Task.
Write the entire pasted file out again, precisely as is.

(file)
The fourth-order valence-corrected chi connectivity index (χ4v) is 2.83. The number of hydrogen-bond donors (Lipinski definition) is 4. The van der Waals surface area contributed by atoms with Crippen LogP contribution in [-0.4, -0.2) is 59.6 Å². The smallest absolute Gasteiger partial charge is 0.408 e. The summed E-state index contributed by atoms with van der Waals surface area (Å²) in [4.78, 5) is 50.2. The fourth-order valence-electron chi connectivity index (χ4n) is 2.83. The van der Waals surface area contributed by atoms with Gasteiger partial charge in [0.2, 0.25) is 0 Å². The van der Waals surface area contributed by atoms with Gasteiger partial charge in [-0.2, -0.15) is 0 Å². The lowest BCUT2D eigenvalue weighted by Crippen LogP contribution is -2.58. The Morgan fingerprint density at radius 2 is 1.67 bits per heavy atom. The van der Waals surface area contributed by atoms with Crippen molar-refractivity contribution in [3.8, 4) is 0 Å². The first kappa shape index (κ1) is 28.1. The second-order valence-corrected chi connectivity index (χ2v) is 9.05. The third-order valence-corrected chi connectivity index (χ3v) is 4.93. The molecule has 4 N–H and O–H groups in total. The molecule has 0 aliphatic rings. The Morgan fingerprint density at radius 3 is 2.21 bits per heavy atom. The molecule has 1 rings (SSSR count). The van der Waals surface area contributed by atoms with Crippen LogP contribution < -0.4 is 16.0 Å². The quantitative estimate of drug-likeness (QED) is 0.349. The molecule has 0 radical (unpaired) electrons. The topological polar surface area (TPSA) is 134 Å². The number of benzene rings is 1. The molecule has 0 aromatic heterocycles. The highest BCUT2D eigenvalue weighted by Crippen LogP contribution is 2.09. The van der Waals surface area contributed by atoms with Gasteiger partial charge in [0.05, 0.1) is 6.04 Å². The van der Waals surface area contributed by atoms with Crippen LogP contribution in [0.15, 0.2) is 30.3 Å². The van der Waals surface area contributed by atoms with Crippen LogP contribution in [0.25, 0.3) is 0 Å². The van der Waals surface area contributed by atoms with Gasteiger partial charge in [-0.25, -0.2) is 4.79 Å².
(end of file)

The fourth-order valence-corrected chi connectivity index (χ4v) is 2.83. The number of hydrogen-bond donors (Lipinski definition) is 4. The van der Waals surface area contributed by atoms with Crippen LogP contribution in [-0.4, -0.2) is 59.6 Å². The smallest absolute Gasteiger partial charge is 0.408 e. The summed E-state index contributed by atoms with van der Waals surface area (Å²) in [4.78, 5) is 50.2. The fourth-order valence-electron chi connectivity index (χ4n) is 2.83. The van der Waals surface area contributed by atoms with Gasteiger partial charge in [0.2, 0.25) is 0 Å². The van der Waals surface area contributed by atoms with Gasteiger partial charge in [-0.2, -0.15) is 0 Å². The lowest BCUT2D eigenvalue weighted by Crippen LogP contribution is -2.58. The Morgan fingerprint density at radius 2 is 1.67 bits per heavy atom. The van der Waals surface area contributed by atoms with Crippen molar-refractivity contribution in [3.8, 4) is 0 Å². The first kappa shape index (κ1) is 28.1. The second-order valence-corrected chi connectivity index (χ2v) is 9.05. The third-order valence-corrected chi connectivity index (χ3v) is 4.93. The molecule has 4 N–H and O–H groups in total. The molecule has 0 aliphatic rings. The Morgan fingerprint density at radius 3 is 2.21 bits per heavy atom. The molecule has 1 rings (SSSR count). The van der Waals surface area contributed by atoms with Crippen LogP contribution < -0.4 is 16.0 Å². The quantitative estimate of drug-likeness (QED) is 0.349. The molecule has 0 radical (unpaired) electrons. The topological polar surface area (TPSA) is 134 Å². The number of benzene rings is 1. The molecule has 0 aromatic heterocycles. The highest BCUT2D eigenvalue weighted by Crippen LogP contribution is 2.09. The van der Waals surface area contributed by atoms with Gasteiger partial charge in [0.05, 0.1) is 6.04 Å². The van der Waals surface area contributed by atoms with Crippen LogP contribution in [0.15, 0.2) is 30.3 Å². The van der Waals surface area contributed by atoms with Crippen LogP contribution in [0.25, 0.3) is 0 Å². The van der Waals surface area contributed by atoms with Gasteiger partial charge in [-0.25, -0.2) is 4.79 Å².